take evidence from witnesses in private, and
summon and examine on oath any person who the Inspector-General considers can give information relevant to the inquiry.
It is an offence to obstruct, hinder, resist or deceive the Inspector-General.
The Office of the Inspector-General
The Inspector-General is an independent statutory officer appointed under Part 6 of the Intelligence and Security Act 2017 by the Governor-General on a recommendation from the House of Representatives. The Prime Minister must consult the Intelligence and Security Committee of Parliament about a proposed appointment.
The Inspector-General is appointed for a term of five years and may be reappointed once for a further term of up to three years. As a safeguard on independence, the Inspector-General has protections against removal from office similar to the protections for judges. The Inspector-General may only be removed from office by the Governor-General on an address from the House of Representatives for incapacity, bankruptcy, neglect of duty, misconduct, or failure to hold the appropriate security clearance.
Brendan Horsley was appointed as the Inspector-General of Intelligence and Security commencing 8 June 2020, for a five year term. He was most recently the Deputy Solicitor-General (Criminal) at Crown Law from 2014 through to 2020. Mr Horsley has an LLB from Victoria University of Wellington and was admitted as a Barrister and Solicitor of the High Court in 1991. Based in Gisborne as a Solicitor and Crown Prosecutor from 1992 to 1999, Mr Horsley then joined the Commerce Commission's litigation team until 2002. Mr Horsley joined Crown Law as Crown Counsel in the Criminal Team in February 2002 and became the Team Leader of the Criminal Team in July 2006 through to 2011. Prior to his appointment as Deputy Solicitor-General, Mr Horsley was the first national Director of the Public Defence Service, part of the Ministry of Justice, from 2011 until 2014.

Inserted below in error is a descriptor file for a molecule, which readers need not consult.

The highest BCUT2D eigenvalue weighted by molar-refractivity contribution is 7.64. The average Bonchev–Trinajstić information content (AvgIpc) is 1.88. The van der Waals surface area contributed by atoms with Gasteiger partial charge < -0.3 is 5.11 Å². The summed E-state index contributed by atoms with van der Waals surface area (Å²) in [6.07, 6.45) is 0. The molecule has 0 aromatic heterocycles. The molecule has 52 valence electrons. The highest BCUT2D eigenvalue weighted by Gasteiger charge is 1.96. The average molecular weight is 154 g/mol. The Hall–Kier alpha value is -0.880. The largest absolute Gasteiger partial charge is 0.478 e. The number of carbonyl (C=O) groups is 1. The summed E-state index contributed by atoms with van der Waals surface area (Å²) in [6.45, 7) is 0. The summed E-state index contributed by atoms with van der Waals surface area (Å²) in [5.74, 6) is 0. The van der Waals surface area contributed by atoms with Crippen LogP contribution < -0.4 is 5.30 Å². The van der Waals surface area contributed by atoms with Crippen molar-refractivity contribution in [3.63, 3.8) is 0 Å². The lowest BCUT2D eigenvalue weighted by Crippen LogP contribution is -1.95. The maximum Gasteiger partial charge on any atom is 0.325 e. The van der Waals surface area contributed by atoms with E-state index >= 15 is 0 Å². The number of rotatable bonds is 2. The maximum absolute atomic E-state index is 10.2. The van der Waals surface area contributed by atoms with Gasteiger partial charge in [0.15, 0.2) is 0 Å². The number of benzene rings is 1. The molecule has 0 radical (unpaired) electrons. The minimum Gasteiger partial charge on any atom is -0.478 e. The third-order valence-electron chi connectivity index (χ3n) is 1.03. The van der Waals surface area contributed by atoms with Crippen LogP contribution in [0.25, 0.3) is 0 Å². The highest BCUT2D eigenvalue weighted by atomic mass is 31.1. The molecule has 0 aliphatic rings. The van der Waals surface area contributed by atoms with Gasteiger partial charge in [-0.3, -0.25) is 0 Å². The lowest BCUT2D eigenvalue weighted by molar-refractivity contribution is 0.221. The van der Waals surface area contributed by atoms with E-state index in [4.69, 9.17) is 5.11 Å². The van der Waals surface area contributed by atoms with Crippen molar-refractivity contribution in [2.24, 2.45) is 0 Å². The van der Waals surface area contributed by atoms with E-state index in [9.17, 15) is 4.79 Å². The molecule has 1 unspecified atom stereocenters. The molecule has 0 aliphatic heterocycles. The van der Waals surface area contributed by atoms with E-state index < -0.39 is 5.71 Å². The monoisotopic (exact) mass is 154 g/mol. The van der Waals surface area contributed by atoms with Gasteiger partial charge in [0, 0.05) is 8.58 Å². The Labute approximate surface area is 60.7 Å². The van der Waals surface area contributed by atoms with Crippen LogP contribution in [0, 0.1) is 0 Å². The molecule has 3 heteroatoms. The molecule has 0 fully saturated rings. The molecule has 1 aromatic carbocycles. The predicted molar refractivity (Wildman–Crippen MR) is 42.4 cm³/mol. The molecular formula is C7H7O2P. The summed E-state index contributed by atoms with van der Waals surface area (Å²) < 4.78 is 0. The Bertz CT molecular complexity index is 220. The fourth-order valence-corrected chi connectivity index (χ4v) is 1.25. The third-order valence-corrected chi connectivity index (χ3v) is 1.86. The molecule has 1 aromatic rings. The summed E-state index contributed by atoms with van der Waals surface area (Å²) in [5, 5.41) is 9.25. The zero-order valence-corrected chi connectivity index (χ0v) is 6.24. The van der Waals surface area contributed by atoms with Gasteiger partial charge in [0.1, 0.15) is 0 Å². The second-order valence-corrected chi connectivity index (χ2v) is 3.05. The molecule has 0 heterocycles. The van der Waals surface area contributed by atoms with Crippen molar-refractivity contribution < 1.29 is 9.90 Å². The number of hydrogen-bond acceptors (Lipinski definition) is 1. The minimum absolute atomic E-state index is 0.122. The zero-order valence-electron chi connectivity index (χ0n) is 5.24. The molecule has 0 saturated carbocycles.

The Inspector-General and the Deputy Inspector-General are supported by a staff of five investigators, an IT manager/security advisor and an office manager/executive assistant.
A two-person statutory advisory panel to the Inspector-General is appointed by the Governor-General, on a recommendation of the Prime Minister made after consulting the Intelligence and Security Committee of Parliament.